Epic's focus today and what comes next: 5 updates from Judy Faulkner

Epic founder and CEO Judy Faulkner participated in Cleveland Clinic's Ideas for Tomorrow virtual speaker series on Sept. 2.

She discussed the company's COVID-19 response, business philosophy and current projects that aim to decrease physician burnout and increase evidence-based medicine.

Five takeaways:

1. Epic is experimenting with ambient voice technology and artificial intelligence. She said AI has been part of the company's technology for many years, initially alerting clinicians about potential drug interactions. The technology is now evolving from rules-based AI to machine-based AI with statistical methods used to produce algorithms.

2. Physician burnout with technology is a big concern for EHR vendors, and Ms. Faulkner said that physician notes in the U.S. are four times longer than notes from physicians overseas, primarily due to administrative overhead, which includes information insurance companies require for payment. Epic is partnering with payers to automatically input some of that information into medical records to reduce the burden on clinicians.

3. The organizations most successful at combating clinician burnout with EHRs spend more time on the front end customizing their EHR and engaging physician builders within each specialty to adjust the software to the workflow where possible, and then make changes to workflows when the software can't be adjusted.

4. Epic's Cosmos database initiative aimed to have more than 50 million records by the end of 2020; the company now has 60 million records and more are being added every day. Ms. Faulkner said the company hopes to accelerate evidence-based medicine with Cosmos and make the technology available to more physicians across the U.S.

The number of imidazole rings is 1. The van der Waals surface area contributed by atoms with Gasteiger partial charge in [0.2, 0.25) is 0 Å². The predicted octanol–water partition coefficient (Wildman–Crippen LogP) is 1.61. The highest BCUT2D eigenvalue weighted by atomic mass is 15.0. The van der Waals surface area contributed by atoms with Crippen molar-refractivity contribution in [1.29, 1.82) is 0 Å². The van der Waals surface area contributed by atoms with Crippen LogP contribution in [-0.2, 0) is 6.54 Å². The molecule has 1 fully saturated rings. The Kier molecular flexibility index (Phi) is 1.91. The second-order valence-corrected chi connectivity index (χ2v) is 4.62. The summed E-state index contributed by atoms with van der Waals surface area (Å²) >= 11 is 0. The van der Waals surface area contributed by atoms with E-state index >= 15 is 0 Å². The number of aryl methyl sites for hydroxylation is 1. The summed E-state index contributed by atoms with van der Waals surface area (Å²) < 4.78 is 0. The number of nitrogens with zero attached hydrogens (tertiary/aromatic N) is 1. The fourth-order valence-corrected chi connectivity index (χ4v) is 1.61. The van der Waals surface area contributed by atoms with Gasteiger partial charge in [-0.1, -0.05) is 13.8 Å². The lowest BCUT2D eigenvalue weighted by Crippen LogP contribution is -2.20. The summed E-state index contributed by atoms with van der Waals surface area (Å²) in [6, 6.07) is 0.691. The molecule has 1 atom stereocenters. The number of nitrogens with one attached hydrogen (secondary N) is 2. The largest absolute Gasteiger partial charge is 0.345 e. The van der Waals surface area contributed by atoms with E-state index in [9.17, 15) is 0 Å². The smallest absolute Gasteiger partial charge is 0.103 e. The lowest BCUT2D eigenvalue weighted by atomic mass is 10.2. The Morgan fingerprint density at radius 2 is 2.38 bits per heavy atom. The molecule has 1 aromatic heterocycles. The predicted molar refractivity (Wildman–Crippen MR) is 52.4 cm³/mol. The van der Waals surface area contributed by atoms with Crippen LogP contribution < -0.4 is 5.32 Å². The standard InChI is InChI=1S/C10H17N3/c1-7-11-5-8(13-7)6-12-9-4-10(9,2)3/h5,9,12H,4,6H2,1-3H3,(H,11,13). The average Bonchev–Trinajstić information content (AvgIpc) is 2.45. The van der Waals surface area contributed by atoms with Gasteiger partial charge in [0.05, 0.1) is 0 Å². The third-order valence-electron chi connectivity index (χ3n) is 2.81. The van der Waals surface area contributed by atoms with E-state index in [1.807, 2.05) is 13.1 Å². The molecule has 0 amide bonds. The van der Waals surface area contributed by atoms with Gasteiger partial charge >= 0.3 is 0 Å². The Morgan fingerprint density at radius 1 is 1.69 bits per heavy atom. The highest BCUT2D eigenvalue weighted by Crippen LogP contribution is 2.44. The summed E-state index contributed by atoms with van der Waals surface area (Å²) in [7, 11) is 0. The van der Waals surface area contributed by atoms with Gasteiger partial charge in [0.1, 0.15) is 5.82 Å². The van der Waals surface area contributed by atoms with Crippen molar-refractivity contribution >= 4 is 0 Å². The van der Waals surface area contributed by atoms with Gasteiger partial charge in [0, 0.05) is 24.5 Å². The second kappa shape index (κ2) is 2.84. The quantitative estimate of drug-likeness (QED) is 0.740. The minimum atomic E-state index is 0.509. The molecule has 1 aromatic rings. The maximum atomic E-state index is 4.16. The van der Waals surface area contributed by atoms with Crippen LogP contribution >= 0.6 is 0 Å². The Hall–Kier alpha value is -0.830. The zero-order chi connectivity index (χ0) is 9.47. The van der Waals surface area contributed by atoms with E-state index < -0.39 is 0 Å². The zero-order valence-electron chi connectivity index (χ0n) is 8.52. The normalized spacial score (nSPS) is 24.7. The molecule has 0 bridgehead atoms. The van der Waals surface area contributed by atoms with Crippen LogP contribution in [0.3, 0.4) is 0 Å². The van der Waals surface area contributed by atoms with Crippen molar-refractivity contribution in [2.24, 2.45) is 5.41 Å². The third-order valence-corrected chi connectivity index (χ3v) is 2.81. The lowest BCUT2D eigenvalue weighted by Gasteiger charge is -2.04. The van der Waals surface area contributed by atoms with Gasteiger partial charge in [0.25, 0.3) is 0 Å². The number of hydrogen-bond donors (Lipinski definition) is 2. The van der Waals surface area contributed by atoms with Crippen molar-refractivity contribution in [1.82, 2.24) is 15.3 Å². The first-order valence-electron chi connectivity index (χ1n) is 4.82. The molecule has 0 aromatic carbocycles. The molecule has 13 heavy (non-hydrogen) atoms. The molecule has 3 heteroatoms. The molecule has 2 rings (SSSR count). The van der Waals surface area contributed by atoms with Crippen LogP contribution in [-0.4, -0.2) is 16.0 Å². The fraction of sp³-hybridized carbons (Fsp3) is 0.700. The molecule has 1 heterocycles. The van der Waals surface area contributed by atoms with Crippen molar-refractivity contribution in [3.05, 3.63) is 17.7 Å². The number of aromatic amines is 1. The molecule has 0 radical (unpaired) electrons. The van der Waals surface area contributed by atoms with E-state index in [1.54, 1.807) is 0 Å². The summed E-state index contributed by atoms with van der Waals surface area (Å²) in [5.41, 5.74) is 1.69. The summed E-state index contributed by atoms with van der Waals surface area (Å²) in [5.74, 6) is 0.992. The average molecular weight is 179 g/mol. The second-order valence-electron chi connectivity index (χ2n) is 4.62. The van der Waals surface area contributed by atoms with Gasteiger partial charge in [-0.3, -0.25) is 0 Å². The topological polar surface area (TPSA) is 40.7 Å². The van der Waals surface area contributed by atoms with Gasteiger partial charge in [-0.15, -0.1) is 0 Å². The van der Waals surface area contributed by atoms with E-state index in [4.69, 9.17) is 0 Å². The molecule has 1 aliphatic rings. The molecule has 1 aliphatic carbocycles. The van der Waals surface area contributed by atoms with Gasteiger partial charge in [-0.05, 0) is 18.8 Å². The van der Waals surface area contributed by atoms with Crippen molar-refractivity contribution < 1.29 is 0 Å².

5. Epic created the "BFF" — or Best Friends Forever — program to develop relationships with their customers. The Epic BFF is essentially a client manager tasked with understanding what the client does well and spreading it organizationwide; this person also relays best practices from other organizations to help their clients optimize the technology and improve. "I've seen at some meetings, customers put their arms around their BFF and proudly say 'This is our BFF.' I don't think they'd say the same for an account manager," said Ms. Faulkner. "I've heard some people say 'My BFF is better than your BFF.' The response is if we both feel that way, then we're good."

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